A fighter aircraft on a test sortie, supposedly a Sukhoi-30 MKI, flew too fast and perhaps low enough to shatter Bengaluru’s midday peace on Tuesday.
At 1.20 p.m., people living in the east and south-eastern parts of Bengaluru, already harried by COVID-19 fears, were jolted by a deafening burst. Residents of almost half of the city reported on social media platforms that they felt tremors and rattling of windowpanes and objects at home for about 9 seconds.
Officials of the State disaster monitoring agency, KSNDMC, quickly dismissed initial fears of an earthquake.
After hours of confusing information, the mystery was somewhat cleared by the Indian Air Force, around 9.30 p.m.
Spokesman for the Ministry of Defence, Bengaluru, tweeted, “It was a routine IAF Test Flight involving a supersonic profile which took off from Bluru Airport and flew in the allotted airspace well outside City limits. The aircraft was of Aircraft Systems and Testing Establishment (ASTE) whose Test Pilots & Flight Test Engineers routinely test out all aeroplanes. The sonic boom was probably heard while the aircraft was decelerating from supersonic to subsonic speed between 36,000 and 40,000 feet altitude.
“The aircraft was far away from the city limits when this occurred. The sound of a sonic boom can be heard and felt by an observer even when the aircraft is flying as far away as 65 to 80 kilometres away from the person.”
Felt across many localities
The sound was heard as a boom, thunder, blast, and felt across Marathahalli, areas around the Hindustan Aeronautics Ltd. Whitefield, Electronics City, Fraser Town, Kammanahalli, Sarjapur, the football stadium, and Ulsoor in the east; Bannerghatta Road, M.G. Road, Jayanagar, and J.P. Nagar in the south, among other areas.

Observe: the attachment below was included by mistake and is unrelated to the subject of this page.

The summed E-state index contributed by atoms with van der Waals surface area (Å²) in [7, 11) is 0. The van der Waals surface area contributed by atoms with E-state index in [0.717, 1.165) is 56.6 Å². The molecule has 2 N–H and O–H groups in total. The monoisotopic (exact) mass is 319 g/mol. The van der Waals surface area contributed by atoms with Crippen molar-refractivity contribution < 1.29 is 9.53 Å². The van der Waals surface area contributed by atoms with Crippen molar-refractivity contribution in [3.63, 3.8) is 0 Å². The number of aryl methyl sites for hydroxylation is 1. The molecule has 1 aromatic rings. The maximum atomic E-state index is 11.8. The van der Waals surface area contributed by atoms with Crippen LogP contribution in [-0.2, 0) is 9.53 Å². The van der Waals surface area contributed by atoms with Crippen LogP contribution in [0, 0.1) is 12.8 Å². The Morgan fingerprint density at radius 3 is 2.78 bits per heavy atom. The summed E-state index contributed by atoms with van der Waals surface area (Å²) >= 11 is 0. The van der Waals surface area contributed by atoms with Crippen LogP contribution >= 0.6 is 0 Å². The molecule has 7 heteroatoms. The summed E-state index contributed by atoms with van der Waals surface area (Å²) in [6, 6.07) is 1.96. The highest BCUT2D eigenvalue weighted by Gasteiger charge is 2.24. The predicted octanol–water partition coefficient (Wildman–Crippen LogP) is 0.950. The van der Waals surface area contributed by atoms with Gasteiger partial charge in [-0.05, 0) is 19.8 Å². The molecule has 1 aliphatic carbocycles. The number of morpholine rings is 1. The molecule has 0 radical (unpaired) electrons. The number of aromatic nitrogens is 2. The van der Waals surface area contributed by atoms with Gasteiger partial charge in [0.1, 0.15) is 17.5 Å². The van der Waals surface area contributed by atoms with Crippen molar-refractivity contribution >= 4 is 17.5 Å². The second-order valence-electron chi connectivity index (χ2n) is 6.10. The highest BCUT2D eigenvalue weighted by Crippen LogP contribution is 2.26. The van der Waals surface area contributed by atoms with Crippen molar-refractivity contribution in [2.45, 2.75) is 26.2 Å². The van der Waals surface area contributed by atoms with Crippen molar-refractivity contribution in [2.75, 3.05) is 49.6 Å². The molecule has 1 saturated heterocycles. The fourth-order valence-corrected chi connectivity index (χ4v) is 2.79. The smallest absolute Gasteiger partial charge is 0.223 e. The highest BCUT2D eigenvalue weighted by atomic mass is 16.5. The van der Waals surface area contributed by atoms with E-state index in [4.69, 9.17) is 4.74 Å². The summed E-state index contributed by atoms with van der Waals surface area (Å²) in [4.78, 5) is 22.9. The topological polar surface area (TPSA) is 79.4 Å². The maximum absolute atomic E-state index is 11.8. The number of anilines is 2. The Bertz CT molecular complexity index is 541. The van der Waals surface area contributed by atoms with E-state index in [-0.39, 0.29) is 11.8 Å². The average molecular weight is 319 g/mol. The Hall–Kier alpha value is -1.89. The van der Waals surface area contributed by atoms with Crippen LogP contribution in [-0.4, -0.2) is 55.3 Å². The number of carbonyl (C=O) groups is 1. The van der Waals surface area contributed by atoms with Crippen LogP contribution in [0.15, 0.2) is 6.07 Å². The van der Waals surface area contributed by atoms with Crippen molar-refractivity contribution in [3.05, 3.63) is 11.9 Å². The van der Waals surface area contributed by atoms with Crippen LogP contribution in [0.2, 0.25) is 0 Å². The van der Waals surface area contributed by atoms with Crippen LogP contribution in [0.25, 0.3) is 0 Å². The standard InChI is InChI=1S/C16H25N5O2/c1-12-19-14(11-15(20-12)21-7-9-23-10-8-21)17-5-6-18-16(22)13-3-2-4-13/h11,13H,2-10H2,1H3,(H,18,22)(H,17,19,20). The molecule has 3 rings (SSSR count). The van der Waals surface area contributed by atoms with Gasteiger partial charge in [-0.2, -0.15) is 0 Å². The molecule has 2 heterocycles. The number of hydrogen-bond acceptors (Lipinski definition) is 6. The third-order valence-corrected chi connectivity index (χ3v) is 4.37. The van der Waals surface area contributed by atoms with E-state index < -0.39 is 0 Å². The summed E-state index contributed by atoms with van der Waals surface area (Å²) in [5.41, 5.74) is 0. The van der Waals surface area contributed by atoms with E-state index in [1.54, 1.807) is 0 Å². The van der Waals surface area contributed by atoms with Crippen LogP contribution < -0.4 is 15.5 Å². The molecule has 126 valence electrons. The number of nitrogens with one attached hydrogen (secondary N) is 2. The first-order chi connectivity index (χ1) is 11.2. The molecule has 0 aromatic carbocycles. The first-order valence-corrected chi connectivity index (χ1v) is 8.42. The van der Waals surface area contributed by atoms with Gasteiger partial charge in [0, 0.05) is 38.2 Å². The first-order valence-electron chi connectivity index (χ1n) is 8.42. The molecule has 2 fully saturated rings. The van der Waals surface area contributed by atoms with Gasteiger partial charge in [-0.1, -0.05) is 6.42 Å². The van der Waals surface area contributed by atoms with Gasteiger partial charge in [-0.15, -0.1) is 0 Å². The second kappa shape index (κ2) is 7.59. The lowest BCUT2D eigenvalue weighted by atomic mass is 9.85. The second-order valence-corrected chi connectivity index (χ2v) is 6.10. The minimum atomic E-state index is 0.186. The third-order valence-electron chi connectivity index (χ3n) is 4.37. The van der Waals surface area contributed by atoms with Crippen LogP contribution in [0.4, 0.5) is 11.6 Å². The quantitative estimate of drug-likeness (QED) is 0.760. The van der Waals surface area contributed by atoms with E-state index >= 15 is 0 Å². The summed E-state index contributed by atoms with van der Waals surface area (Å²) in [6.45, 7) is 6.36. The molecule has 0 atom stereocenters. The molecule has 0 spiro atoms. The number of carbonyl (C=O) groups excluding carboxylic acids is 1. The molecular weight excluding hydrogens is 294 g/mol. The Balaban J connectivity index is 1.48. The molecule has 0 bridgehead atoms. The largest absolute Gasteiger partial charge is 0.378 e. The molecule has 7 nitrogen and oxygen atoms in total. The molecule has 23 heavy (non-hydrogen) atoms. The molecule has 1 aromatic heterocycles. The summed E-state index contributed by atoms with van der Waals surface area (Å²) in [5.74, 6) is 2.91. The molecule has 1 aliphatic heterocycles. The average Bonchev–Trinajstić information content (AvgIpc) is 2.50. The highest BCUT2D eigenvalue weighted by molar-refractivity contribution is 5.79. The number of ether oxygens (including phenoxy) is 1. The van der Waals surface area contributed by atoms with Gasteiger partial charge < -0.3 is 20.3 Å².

People in Anekal, 35 km away, and Malur, about 50 km away, also reportedly heard it.
The ASTE is located in the HAL belt at Marathahalli. Its experienced test pilots — who guarantee that a plane is safe to fly — routinely test-fly military aircraft that are under development, or every time a military aircraft is slightly tweaked, upgraded, serviced; or a device or part on the plane is added or replaced.
According to multiple unofficial sources, a Sukhoi-30 MKI fighter plane, probably being test flown by ASTE pilots, was flying over the city around the time. It may have gone supersonic — that is, breached the speed of sound (beyond Mach 1 or around 1,200 km per hour.) As the plane flies, depending on the height it flues at, the high speed creates a “sonic boom” or sound waves that ‘hit’ the areas below.
The present boom was one such, a former senior technical officer of the IAF said. If this sortie needed to test the speed or height, ideally it could have flown over fields around Bengaluru, the former IAF engineer said.
IAF’s Headquarters Training Command based in the city said in the evening, “No aircraft of training command was flying in the area. However, ASTE and HAL could have been undertaking their routine test flying, which necessitates going supersonic at times. These are done well beyond the city limits in specified sectors.”
It said, “However, considering the atmospheric conditions and reduced noise levels in the city during these times, the aircraft sound may become clearly audible even if it happened way out from the city.”
HAL spokesman Gopal Sutar said, “HAL aircraft or test flights have nothing to do with today’s sound in Bengaluru.”
Initially, a few residents suspected that a cooking gas cylinder may have exploded in the area. Another theory was that the burst was due to the build-up of cyclone Amphan in the Bay of Bengal.
Earlier in the day, Bengaluru Police Commissioner Bhaskar Rao said he had asked the Air Force Control Room if a plane had caused it.
Karnataka State Natural Disaster Monitoring Centre said, “The activity reported in Bengaluru is not due to an earthquake. The seismometers did not capture any ground vibrations as generally happens during a mild tremor. The activity is purely a loud unknown noise.”